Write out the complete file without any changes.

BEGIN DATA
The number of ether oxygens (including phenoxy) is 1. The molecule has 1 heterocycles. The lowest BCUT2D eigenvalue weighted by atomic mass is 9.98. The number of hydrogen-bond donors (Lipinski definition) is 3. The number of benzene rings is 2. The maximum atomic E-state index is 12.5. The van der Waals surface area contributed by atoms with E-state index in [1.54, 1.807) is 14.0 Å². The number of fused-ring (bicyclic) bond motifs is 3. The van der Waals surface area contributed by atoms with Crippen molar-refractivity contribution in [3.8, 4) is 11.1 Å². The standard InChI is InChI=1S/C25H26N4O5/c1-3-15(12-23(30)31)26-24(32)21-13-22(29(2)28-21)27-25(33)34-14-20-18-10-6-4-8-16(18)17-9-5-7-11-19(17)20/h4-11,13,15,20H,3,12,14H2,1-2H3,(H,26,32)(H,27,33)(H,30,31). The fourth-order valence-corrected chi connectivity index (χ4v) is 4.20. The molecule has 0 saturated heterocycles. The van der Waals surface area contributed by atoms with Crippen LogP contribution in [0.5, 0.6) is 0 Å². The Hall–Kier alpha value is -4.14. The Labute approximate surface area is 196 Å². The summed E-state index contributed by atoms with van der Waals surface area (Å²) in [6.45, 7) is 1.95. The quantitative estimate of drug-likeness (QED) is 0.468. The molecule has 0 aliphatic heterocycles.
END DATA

The number of ether oxygens (including phenoxy) is 1. The molecule has 1 heterocycles. The lowest BCUT2D eigenvalue weighted by atomic mass is 9.98. The number of hydrogen-bond donors (Lipinski definition) is 3. The number of benzene rings is 2. The maximum atomic E-state index is 12.5. The van der Waals surface area contributed by atoms with E-state index in [1.54, 1.807) is 14.0 Å². The number of fused-ring (bicyclic) bond motifs is 3. The van der Waals surface area contributed by atoms with Crippen molar-refractivity contribution in [3.8, 4) is 11.1 Å². The standard InChI is InChI=1S/C25H26N4O5/c1-3-15(12-23(30)31)26-24(32)21-13-22(29(2)28-21)27-25(33)34-14-20-18-10-6-4-8-16(18)17-9-5-7-11-19(17)20/h4-11,13,15,20H,3,12,14H2,1-2H3,(H,26,32)(H,27,33)(H,30,31). The fourth-order valence-corrected chi connectivity index (χ4v) is 4.20. The molecule has 0 saturated heterocycles. The van der Waals surface area contributed by atoms with Crippen LogP contribution in [0.5, 0.6) is 0 Å². The Hall–Kier alpha value is -4.14. The Labute approximate surface area is 196 Å². The summed E-state index contributed by atoms with van der Waals surface area (Å²) in [6.45, 7) is 1.95. The quantitative estimate of drug-likeness (QED) is 0.468. The molecule has 0 aliphatic heterocycles.